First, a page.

In the late eighties Arthur had an opportunity to buy more land at the river by Buffalo. He spent the following years building up the farm and irrigation systems and managing all the challenges along the way. Once again Arthur decided to build a home. This time he and Byron were taking courses and researching in-floor heating, laying roof tiles, wiring a house, building a stone fireplace etc. This provided a whole new line of inquisitive learning and endless questions to tradesmen. Arthur thoroughly enjoyed the entire process of building the house, and they moved to Buffalo full time in 2002.
Arthur spent several years as a board member with the Alberta government on special agricultural projects, and on the Big Country Hospital board in Oyen. He was highly involved in the extensive renovations at the Buffalo Community Hall and playground. Arthur thoroughly enjoyed utilizing his skill set and contributing to the community he cherished.
Vacations always had an agricultural component to keep Arthur happy. Holidays would include learning how to raise kiwi fruit in New Zealand, sugar cane in Australia, dates in Florida, vegetables in the Israeli desert; and then if there were aviation museums that was an added bonus.
The introduction to the internet opened up a world of information for Arthur. Ipad in hand he had an amazing new tool for research. After the completion of the house, he turned his energy towards the canals, roads and irrigation projects. He truly enjoyed large construction machines – as though he never outgrew playing with Tonka trucks as a boy!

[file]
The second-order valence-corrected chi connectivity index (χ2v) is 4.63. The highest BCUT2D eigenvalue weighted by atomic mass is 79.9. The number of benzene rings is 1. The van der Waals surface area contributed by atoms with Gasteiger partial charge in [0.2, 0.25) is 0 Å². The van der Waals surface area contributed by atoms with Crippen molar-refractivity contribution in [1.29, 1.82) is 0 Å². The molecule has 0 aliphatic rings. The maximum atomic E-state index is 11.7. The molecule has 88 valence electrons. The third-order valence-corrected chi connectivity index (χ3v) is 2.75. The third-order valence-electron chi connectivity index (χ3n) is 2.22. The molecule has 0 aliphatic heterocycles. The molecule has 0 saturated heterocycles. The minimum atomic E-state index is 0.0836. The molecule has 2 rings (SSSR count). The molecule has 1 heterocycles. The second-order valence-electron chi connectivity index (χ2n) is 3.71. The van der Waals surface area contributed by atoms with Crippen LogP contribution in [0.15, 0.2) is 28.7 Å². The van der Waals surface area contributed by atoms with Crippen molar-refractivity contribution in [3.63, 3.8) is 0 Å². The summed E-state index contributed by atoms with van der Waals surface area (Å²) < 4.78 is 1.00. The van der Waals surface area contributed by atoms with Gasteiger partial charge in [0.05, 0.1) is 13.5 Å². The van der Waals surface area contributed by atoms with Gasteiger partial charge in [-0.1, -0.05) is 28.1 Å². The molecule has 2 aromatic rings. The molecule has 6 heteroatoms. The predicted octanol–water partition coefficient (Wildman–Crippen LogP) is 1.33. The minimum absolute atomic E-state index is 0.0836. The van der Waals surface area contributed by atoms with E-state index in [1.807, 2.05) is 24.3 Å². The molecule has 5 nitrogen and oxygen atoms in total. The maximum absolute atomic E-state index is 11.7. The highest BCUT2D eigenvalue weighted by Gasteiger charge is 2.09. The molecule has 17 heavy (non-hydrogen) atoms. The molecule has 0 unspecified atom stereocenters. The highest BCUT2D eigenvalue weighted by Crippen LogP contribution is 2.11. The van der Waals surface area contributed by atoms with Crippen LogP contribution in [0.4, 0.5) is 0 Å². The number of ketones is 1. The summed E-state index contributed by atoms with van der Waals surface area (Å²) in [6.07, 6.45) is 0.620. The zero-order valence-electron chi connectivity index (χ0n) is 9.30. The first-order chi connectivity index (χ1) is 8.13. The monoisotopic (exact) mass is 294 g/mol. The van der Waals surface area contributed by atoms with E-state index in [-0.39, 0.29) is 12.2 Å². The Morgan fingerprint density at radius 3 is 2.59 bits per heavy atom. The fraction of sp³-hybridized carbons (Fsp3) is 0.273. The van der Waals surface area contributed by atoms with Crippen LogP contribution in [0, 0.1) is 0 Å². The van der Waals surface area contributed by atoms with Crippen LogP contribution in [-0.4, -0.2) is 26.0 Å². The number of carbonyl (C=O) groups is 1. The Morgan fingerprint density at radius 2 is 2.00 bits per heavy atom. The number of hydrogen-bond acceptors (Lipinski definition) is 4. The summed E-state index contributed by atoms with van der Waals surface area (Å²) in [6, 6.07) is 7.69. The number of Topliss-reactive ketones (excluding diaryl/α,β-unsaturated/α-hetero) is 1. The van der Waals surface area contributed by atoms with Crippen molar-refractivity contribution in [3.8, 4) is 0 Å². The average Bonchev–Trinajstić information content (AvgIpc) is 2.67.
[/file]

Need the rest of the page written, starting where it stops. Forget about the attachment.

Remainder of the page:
In order to gain extra help in the summer months the farm began hiring Dutch agricultural students. Time was spent touring them around to see the prairies and mountains. The most enjoyable trips were travelling with the boys to see Canadian farms, crops and equipment. Arthur enjoyed his role as mentor, and it was a very rewarding experience on both sides. Arthur and Heather had one of their best overseas trips touring The Netherlands by car and visiting the Timmermans family and “their boys” in their various farming ventures.
In 2013 Arthur returned to flying with a F33A Bonanza aircraft. With the help of his friend Les he soon learned to handle the faster more agile plane and was able to journey across the Rockies to make regular visits to Zoe and family in Kimberley. The Beech Bonanza provided Arthur and Heather with some memorable vacations, flying across western Canada and the United States.
Family meant a great deal to Arthur and nothing made him more content than to be surrounded by his immediate family for special occasion dinners. He enjoyed watching his children and grandchildren grow and thrive, taking great pride in all their accomplishments. Family, farming and flying were his three loves and he did his best to enjoy all to the fullest.
Arthur leaves to mourn his beloved wife of fifty years Heather, son Byron, Tanya and three grand daughters Rachel, Ava and Nicole. Daughter Zoe, Sheldon, and grandsons Jake and Max Ferguson. His sister Shirley (Daryl) Klarenbach and family, numerous cousins and many dear friends.
The family very much appreciated the wonderful care Arthur received from Dr.Muller, the nurses, and all the Big Country Hospital staff in Oyen. We were so grateful for the use of the Palliative Care suite and it helped us recognize the importance of this service at such a sensitive time in a family’s journey. It has been almost twenty years since the initial furnishing of the suite, and renovation plans are in progress.
In lieu of flowers memorial donations to Palliative Care, The Big Country Hospital Foundation, Box 1, Oyen, Alberta, T0J 0K0, or the charity of your choice, will be gratefully accepted.